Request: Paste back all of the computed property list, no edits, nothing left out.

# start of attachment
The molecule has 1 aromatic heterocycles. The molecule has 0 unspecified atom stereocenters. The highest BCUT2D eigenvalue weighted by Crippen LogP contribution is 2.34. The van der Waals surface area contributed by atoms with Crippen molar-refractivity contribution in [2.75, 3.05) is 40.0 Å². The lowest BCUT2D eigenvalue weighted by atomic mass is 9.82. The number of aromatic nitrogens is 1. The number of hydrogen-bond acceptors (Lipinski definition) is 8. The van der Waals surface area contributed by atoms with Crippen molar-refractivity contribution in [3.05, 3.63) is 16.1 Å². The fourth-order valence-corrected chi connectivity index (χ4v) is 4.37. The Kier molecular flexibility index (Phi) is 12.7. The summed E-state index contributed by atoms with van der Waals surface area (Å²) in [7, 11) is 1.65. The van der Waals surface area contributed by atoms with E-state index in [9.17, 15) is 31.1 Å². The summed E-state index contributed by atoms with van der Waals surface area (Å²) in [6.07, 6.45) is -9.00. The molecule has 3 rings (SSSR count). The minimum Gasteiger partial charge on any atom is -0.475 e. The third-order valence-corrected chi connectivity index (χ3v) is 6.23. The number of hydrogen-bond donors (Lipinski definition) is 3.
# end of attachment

The molecule has 1 aromatic heterocycles. The molecule has 0 unspecified atom stereocenters. The highest BCUT2D eigenvalue weighted by Crippen LogP contribution is 2.34. The van der Waals surface area contributed by atoms with Crippen molar-refractivity contribution in [2.75, 3.05) is 40.0 Å². The lowest BCUT2D eigenvalue weighted by atomic mass is 9.82. The number of aromatic nitrogens is 1. The number of hydrogen-bond acceptors (Lipinski definition) is 8. The van der Waals surface area contributed by atoms with Crippen molar-refractivity contribution in [3.05, 3.63) is 16.1 Å². The fourth-order valence-corrected chi connectivity index (χ4v) is 4.37. The Kier molecular flexibility index (Phi) is 12.7. The summed E-state index contributed by atoms with van der Waals surface area (Å²) in [7, 11) is 1.65. The van der Waals surface area contributed by atoms with E-state index in [9.17, 15) is 31.1 Å². The summed E-state index contributed by atoms with van der Waals surface area (Å²) in [6.07, 6.45) is -9.00. The molecule has 3 rings (SSSR count). The minimum Gasteiger partial charge on any atom is -0.475 e. The third-order valence-corrected chi connectivity index (χ3v) is 6.23. The number of hydrogen-bond donors (Lipinski definition) is 3.